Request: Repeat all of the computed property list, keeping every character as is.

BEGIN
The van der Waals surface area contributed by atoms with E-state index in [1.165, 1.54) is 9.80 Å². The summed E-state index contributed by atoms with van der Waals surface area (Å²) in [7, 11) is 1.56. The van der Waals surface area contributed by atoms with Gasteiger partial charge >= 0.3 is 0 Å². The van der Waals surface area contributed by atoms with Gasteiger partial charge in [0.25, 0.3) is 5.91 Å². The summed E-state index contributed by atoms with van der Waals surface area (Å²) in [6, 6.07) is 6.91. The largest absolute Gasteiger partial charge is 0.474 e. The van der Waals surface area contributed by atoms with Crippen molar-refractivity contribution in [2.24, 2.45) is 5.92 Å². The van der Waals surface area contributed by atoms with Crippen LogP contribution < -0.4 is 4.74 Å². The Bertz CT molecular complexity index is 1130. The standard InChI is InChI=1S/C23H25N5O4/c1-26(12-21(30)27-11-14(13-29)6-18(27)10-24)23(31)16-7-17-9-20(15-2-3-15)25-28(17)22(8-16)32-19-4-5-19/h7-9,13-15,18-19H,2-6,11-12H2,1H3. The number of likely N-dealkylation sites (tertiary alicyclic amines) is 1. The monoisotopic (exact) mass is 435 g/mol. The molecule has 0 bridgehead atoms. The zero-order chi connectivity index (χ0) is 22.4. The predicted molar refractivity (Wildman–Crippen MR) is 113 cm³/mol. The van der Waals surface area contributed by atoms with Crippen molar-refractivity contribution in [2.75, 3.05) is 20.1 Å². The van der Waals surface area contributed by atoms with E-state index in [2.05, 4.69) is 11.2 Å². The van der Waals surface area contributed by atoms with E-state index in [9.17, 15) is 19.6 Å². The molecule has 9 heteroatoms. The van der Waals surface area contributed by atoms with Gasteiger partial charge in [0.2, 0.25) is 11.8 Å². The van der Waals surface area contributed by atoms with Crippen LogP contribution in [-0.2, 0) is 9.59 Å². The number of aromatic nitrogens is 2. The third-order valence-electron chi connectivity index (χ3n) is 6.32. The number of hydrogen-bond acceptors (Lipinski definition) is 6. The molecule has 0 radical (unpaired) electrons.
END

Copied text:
The van der Waals surface area contributed by atoms with E-state index in [1.165, 1.54) is 9.80 Å². The summed E-state index contributed by atoms with van der Waals surface area (Å²) in [7, 11) is 1.56. The van der Waals surface area contributed by atoms with Gasteiger partial charge >= 0.3 is 0 Å². The van der Waals surface area contributed by atoms with Gasteiger partial charge in [0.25, 0.3) is 5.91 Å². The summed E-state index contributed by atoms with van der Waals surface area (Å²) in [6, 6.07) is 6.91. The largest absolute Gasteiger partial charge is 0.474 e. The van der Waals surface area contributed by atoms with Crippen molar-refractivity contribution in [2.24, 2.45) is 5.92 Å². The van der Waals surface area contributed by atoms with Crippen LogP contribution < -0.4 is 4.74 Å². The Bertz CT molecular complexity index is 1130. The standard InChI is InChI=1S/C23H25N5O4/c1-26(12-21(30)27-11-14(13-29)6-18(27)10-24)23(31)16-7-17-9-20(15-2-3-15)25-28(17)22(8-16)32-19-4-5-19/h7-9,13-15,18-19H,2-6,11-12H2,1H3. The number of likely N-dealkylation sites (tertiary alicyclic amines) is 1. The monoisotopic (exact) mass is 435 g/mol. The molecule has 0 bridgehead atoms. The zero-order chi connectivity index (χ0) is 22.4. The predicted molar refractivity (Wildman–Crippen MR) is 113 cm³/mol. The van der Waals surface area contributed by atoms with Crippen molar-refractivity contribution in [2.75, 3.05) is 20.1 Å². The van der Waals surface area contributed by atoms with E-state index in [2.05, 4.69) is 11.2 Å². The van der Waals surface area contributed by atoms with E-state index in [9.17, 15) is 19.6 Å². The molecule has 9 heteroatoms. The van der Waals surface area contributed by atoms with Gasteiger partial charge in [0.2, 0.25) is 11.8 Å². The van der Waals surface area contributed by atoms with Crippen LogP contribution in [-0.2, 0) is 9.59 Å². The number of aromatic nitrogens is 2. The third-order valence-electron chi connectivity index (χ3n) is 6.32. The number of hydrogen-bond acceptors (Lipinski definition) is 6. The molecule has 0 radical (unpaired) electrons.